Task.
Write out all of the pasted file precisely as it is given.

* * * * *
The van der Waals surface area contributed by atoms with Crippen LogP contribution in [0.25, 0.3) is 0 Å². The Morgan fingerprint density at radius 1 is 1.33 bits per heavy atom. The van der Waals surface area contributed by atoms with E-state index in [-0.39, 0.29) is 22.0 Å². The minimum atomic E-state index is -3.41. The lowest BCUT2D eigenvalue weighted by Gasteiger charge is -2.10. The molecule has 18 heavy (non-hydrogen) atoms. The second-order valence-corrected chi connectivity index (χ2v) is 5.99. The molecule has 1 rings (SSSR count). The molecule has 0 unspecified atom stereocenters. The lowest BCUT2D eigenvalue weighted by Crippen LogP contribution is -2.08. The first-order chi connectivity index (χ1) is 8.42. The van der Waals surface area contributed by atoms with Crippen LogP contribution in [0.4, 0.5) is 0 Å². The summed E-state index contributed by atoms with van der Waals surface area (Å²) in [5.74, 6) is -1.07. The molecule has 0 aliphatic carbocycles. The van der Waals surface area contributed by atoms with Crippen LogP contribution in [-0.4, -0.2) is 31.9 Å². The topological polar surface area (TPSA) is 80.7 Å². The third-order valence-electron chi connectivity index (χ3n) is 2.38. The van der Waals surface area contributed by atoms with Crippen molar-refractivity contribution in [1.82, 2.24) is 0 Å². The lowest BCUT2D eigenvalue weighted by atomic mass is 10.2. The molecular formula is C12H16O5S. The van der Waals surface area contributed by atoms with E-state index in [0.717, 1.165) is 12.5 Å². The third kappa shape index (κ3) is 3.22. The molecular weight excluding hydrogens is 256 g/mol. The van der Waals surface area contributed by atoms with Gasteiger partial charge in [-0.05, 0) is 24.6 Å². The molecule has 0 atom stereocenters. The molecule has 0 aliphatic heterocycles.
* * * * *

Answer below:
The van der Waals surface area contributed by atoms with Crippen LogP contribution in [0.25, 0.3) is 0 Å². The Morgan fingerprint density at radius 1 is 1.33 bits per heavy atom. The van der Waals surface area contributed by atoms with E-state index in [-0.39, 0.29) is 22.0 Å². The minimum atomic E-state index is -3.41. The lowest BCUT2D eigenvalue weighted by Gasteiger charge is -2.10. The molecule has 18 heavy (non-hydrogen) atoms. The second-order valence-corrected chi connectivity index (χ2v) is 5.99. The molecule has 1 rings (SSSR count). The molecule has 0 unspecified atom stereocenters. The lowest BCUT2D eigenvalue weighted by Crippen LogP contribution is -2.08. The first-order chi connectivity index (χ1) is 8.42. The van der Waals surface area contributed by atoms with Crippen LogP contribution in [0.4, 0.5) is 0 Å². The summed E-state index contributed by atoms with van der Waals surface area (Å²) in [5.74, 6) is -1.07. The molecule has 0 aliphatic carbocycles. The van der Waals surface area contributed by atoms with Crippen LogP contribution in [-0.4, -0.2) is 31.9 Å². The topological polar surface area (TPSA) is 80.7 Å². The third-order valence-electron chi connectivity index (χ3n) is 2.38. The van der Waals surface area contributed by atoms with Crippen molar-refractivity contribution in [1.82, 2.24) is 0 Å². The lowest BCUT2D eigenvalue weighted by atomic mass is 10.2. The molecular formula is C12H16O5S. The van der Waals surface area contributed by atoms with E-state index in [0.717, 1.165) is 12.5 Å². The third kappa shape index (κ3) is 3.22. The molecular weight excluding hydrogens is 256 g/mol. The van der Waals surface area contributed by atoms with Gasteiger partial charge in [-0.05, 0) is 24.6 Å². The molecule has 0 atom stereocenters. The molecule has 0 aliphatic heterocycles.